Donald Trump's behavior with regard to Senator John McCain, a true American patriot whose legacy will be long remembered, has been disgraceful.
Donald Trump is not fit to be president. His disgraceful behavior in ordering the American flag to full-mast when everywhere in the country flags flew at half mast to remember John McCain was typical of the pretender who occupies the White House these days.
Even though he bowed to pressure and reversed himself on Monday, the damage was done, the blind hatred there for all to see. Trump knows that even in his grave McCain stands taller than he ever will.
Trump has words of praise for a genocidal killer like Kim Jong Un, for a savage Russian Mafia don in Vladimir Putin, for a convicted tax fraudster felon like Paul Manafort, but finds no words of praise for the bravest American of all.
The sleazy act in the White House has many McCain haters. In May a White House official mocked the senator and his cancer battle.
“It doesn’t matter, he’s dying anyway,” aide Kelly Sadler said of McCain when discussing the senator’s opposition to Trump’s pick for CIA director.
You know the kind of party the GOP has become where a prominent Trump supporter, Diana Orrock, a national committeewoman for the Nevada GOP, shared a story about John McCain headlined, “Please Just F‑‑‑ing Die Already.” She then wrote “Amen” in her Twitter feed.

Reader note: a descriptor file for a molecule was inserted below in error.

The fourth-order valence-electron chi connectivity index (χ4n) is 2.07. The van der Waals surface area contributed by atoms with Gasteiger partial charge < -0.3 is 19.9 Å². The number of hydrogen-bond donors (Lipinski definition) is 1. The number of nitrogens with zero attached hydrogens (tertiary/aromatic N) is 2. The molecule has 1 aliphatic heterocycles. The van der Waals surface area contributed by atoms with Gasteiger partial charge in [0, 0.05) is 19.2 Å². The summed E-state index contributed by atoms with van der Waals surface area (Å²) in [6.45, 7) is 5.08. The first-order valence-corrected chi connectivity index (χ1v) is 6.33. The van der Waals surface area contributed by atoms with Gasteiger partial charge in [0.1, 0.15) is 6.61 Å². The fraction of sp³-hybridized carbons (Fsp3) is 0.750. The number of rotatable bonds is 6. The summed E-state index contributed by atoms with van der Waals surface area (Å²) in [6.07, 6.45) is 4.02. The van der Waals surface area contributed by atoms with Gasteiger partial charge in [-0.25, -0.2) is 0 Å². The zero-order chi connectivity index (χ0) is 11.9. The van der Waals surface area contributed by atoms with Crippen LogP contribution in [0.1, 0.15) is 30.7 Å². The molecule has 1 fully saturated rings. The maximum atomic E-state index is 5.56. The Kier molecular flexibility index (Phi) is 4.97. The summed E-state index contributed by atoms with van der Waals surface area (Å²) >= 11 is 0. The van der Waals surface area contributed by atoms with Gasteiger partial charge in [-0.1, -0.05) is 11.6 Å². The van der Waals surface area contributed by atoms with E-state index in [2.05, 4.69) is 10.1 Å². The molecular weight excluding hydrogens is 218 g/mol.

That is not John McCain’s America. I still think Trump’s lowest blow was to question McCain's courage in Vietnam. Trump proclaimed he was not a hero, that’s McCain’s five and a half years of torture as a POW wasn’t sufficient in Trump’s opinion.
“He’s not a war hero,” Trump said. “He was a war hero because he was captured. I like people who weren’t captured.”
And where was Trump during the Vietnam War? We certainly know he wasn’t captured.
He was busy getting an exemption for his clubbed foot or a bone spur on his ankle, or maybe he cut his finger knitting or some such evasion.
In other words, he was a draft dodger.
I knew McCain from interviewing him and dealing with him directly on the immigration issue. He was a bona fide hero and a proud Scots Irishman who loved his roots.
He was the first Republican to show an interest in Irish issues at the presidential campaign level, appearing at an Irish presidential forum in 2008 in Scranton. He was always the top Republican supporter of immigration reform.
I had the rare honor of introducing him at an Irish Lobby for Immigration Reform rally in the Bronx in 2008. I realized backstage that night the daily battle with his war injuries he fought.
I watched as his aide carefully combed his hair, smoothed out his suit jacket. Due to torture, McCain couldn't lift his arms above his shoulders. Yet he carried on undaunted.
If there was one Republican in the last 30 years would have made a great president, it was John McCain.
He feared no one, and was that rare politician who had as many friends on the Democratic side of the aisle as he did in his own party. That was enough for many among the GOP right wing to brand him as a traitor.
There are men and women in American history who will always stand up and represent what is right, men like Abraham Lincoln, women like Rosa Parks. John McCain now joins that pantheon, a warrior soldier, politician, dreamer and doer.
Trump can try to undermine his legacy all he likes but the essential John McCain patriot will be remembered forever.